Whenever you hear the prattle of 'Western values' you should recall Gandhi's words when asked what he thinks to Western civilisation: "I think it would be a good idea".
It's undeniable, Charlie Hebdo spewed a lot of filthy racist trash. However, free-speech should extend to precisely those people with despicable viewpoints; but it's odd that the West pretends it does so. If the French establishment did believe in free-speech then it wouldn't have criminalised Holocaust denial. The same can be said of other countries, if the UK government gives a damn about free-speech then it should ditch its crazy libel laws.
"If you believe in free-speech, you believe in freedom of speech for views you dislike," said Noam Chomsky. It's clear much of Europe does not believe in freedom of speech for despicable views. In spite of the fact that the French Republic has long laid claim to the foundations of human rights and civil liberties, it does not act as if it is. It was only in July 2014 that the Hollande government banned the protests over the Israeli attack on the Gaza Strip. So much for freedom of speech.
Many liberals have been calling for the cartoons to be shown on the BBC and CNN as a kind of anti-clerical defiance. As Arthur Goldhammer argues, the satirists at Charlie Hebdo represented a provocative corner of mass-media in the tradition of gouaille. It's meant to be obscene, offensive and on the edges of acceptable opinion. Of course, this is less true of the Muhammad cartoons, which unites much of liberal Europe, than it is of the racist cartoons of the Chibok girls.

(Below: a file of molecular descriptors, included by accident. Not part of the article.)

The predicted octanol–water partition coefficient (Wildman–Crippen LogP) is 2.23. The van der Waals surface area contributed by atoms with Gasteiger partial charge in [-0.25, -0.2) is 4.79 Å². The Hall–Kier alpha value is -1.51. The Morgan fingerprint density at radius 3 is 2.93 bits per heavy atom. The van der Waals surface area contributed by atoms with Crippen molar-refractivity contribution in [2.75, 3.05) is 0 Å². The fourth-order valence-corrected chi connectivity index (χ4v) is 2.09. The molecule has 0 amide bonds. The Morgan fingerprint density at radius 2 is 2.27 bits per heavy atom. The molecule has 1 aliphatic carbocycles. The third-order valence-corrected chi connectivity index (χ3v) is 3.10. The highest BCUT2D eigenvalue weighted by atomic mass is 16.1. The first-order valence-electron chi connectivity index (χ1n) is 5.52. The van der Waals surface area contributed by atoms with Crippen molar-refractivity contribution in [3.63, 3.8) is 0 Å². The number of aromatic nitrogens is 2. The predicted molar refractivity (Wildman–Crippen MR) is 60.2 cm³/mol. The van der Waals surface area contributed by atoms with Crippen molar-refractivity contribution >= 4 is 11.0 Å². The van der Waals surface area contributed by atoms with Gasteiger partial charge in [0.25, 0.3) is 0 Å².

The right to free-speech, which may be limited at the point where violence is explicitly advocated, should be stretched as far as it can be. The right may not be the reason to say disgusting and offensive things, but it can't be policed on such grounds. Nevertheless, it is more in line with the Hebdo spirit to excoriate the magazine for its virulent caricatures than it is to embrace them as 'martyrs'. It's suspect that the magazine is celebrated in this way, and I think that the cartoonists would be suspicious of this process too.
What it seems to confirm is that the provocation of European Muslims really isn't that edgy and isn't repressed at all. The question we should be asking ourselves is: should this be the case? In Goldhammer's words: "To transform the shock of Charlie's obscenities into veneration of its martyrdom is to turn the magazine into the kind of icon against which its irrepressible iconoclasm was directed".
This is a separate observation to saying such views don't deserve protection. Free-speech never meant omnipresence, people have the right to express their viewpoint, no matter how vulgar, but we're not obliged to republish it (though I have here, so you can see what I mean). Just as if a neo-Nazi came into your home and put up a poster denying the Holocaust it's not a violation of free-speech for you to tear it down. Publications and public speech is another matter. The people advocating the Muhammad cartoons be shown on the BBC and CNN are looking for a fight. They want to normalise Charlie Hebdo rather than defend it as the filthy rag it is.